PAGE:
Native and African-American Farmers Finally Get Their Due
By R. M. Arrieta
In These Times
November 25, 2010
Long-awaited settlements and payouts lauded, but some
losses can't be repaid
Black and Native American farmers have finally secured
victory in a major civil rights battle that has lasted
Last Friday, the Senate agreed to settle and payout $4.5
billion over claims of discrimination in lending
practices, government mismanagement and access to the
U.S. subsidy program for farmers.
For Native American farmers, the settlement was a long
time coming. For African-American farmers, the
settlement had actually been reached in 1999 (the
Pigford II case) but it took until now for lawmakers to
approve the funds and begin a process to payout the
The bill related to the Pigford II case came to the
Senate floor ten times before it was finally approved.
"Black farmers have died at the plow, you know, waiting
for this justice to happen," John Boyd, president of the
National Black Farmers Association told NPR.
Eleven years ago on Thanksgiving eve, a group of Native
American farmers and ranchers filed a class action
lawsuit against the U.S. Department of Agriculture
(Marilyn Keepseagle et al. v. Vilsack).
Plaintiffs Marilyn and George Keepseagle are Native
American ranchers and residents of the Ft. Yates, N.D.
They were members of the Sioux Nation on Standing Rock
Their suit alleged that the group was denied the same
opportunities as white farmers to obtain low interest
loans from the USDA. Congress mandates that the USDA is
the "lender of last resort" for family farmers who can't
get credit from commercial banks. But Native farmers
couldn't get loans.
Last month, Agriculture Secretary Tom Vilsack and
Attorney General Eric Holder announced a settlement had
been reached. Under the settlement, $3.4 billion will be
made available to eligible class members to compensate
them for their discrimination claims.
"This settlement marks a major turning point in the
important relationship between Native Americans, our
Nation's first farmers and ranchers, and the USDA," lead
attorney Joseph M. Sellars said.
But not everyone agrees.
"The telling will be in the next phase of the
settlement," Clayton Brascoupe, program director of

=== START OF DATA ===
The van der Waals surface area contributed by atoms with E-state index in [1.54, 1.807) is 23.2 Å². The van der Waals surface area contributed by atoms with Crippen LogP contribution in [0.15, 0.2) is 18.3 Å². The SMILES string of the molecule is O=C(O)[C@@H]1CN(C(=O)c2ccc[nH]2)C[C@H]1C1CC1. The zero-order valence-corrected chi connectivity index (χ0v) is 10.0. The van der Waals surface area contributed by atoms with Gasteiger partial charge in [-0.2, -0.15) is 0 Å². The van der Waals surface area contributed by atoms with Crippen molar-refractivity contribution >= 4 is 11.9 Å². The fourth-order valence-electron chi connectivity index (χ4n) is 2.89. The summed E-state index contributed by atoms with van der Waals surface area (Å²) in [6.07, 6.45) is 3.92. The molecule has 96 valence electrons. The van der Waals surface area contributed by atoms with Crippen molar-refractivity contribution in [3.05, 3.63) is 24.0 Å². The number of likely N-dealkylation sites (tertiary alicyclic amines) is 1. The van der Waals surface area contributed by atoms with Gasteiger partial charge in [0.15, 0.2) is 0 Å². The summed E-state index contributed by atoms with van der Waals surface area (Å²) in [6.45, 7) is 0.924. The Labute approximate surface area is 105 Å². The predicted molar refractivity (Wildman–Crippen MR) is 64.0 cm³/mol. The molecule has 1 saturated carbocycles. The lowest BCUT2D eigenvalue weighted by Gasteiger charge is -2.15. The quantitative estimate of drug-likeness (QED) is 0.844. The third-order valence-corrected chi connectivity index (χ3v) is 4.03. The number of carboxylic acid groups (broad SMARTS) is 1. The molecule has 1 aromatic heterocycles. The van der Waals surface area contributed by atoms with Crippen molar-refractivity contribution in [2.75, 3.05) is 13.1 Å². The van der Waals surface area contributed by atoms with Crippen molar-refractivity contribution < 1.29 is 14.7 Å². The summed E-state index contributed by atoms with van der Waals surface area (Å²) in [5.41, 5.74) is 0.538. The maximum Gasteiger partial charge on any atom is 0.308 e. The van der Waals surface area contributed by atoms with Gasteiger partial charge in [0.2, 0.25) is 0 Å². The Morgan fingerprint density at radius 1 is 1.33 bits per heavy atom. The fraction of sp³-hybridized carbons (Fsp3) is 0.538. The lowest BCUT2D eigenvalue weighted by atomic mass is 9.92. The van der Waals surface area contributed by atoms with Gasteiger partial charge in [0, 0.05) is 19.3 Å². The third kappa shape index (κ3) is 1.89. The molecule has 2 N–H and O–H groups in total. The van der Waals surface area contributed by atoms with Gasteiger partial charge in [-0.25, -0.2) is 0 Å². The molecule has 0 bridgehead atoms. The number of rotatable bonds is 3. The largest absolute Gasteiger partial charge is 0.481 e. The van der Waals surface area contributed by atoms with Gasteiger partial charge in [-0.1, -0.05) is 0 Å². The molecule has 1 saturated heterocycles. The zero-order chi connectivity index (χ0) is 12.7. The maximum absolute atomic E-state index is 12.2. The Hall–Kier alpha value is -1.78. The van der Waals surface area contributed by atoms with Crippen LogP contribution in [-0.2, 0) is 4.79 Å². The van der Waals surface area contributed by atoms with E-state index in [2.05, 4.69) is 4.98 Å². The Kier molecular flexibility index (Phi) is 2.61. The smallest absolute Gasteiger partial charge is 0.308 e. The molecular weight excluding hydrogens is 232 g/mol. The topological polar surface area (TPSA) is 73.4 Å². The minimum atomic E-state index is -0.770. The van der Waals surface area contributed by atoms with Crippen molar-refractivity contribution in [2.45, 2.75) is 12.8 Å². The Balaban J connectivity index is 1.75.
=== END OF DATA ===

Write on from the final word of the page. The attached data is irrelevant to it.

Traditional Native American Farmers Association, told In
These Times. "There is a process. They (the federal
government) can draw that process out as long as they
want. Farmers and ranchers are still going to bear the
burden of proof."
For the family of Luke Crasco, 66, of the Ft. Belknap
nation in Montana, the victory is bittersweet. Crasco,
one of the original plaintiffs, lived long enough to
learn that the case had been settled and heard about it
from his hospital bed.
As The Billings Gazette reported, Crasco lay in the
hospital bed while his family read news of the
settlement to him. "His eyes popped open and his
eyebrows raised," his widow Irene told the Gazette. "He
knew he had won."
Crasco stated in his lawsuit that officials told him,
"Why don't you Indians just go back to Ft. Belknap and
borrow money there? That's where you belong. You Indians
are always getting things for free."
Loss is about more than money
In addition to the monetary award, the agreement
provides up to $80 million in debt forgiveness to
successful claimants with outstanding USDA Farm Loan
Included is a moratorium on foreclosures on most of the
claimant's farms until they have gone through the claims
processor or until the Secretary of Agriculture has been
informed that the claim was denied.
It also includes broad relief for the farmers through
Said Senator Harry Reid in a statement according to The
Hill, "I am hearted that Democrats and Republicans were
able to come together to deliver the settlement that
these men and women deserve for the discrimination and
mismanagement they faced in the past."
A report prepared by a former USDA economist states that
Native Americans suffered actual economic losses
amounting to $776 million between 1981 and 2007 as a
result of receiving less than their fair share of credit
opportunities from the USDA, according to Farm And Ranch
But the Native Americans farmers lost more than just
money. The farm represents more than just the agric-
business," Brascoupe said.
It incorporates the cultural part too - things being
grown are the things necessary to continue to
function as a culture. Specific types of crops to
continue a lot of the ceremonies, different types of
corn, each one with a specific function or use.
A lot of communities still grow tobacco that is used
for ceremony, the more ancient varieties. Even when
communities have feasts, a lot of the foods served
you can only get from those fields. You can't buy
them at the grocery store. That's a part of it.
Most of the farmers were looking for the capital to use
for purchasing equipment such as tractors, hay mowers,
irrigation equipment, livestock, says Brascoupe. "if you
don't have access to that type of capital either your
farm may fold or stay stagnant and then fold."
"If your father or grandfather is farming and needs
input of capital to make it flourish and to pass this
legacy on to their children or grandchildren and it
languishes and doesn't get transferred, the younger
generation finds something else to do.That, to me,
disrupts a cultural pattern."
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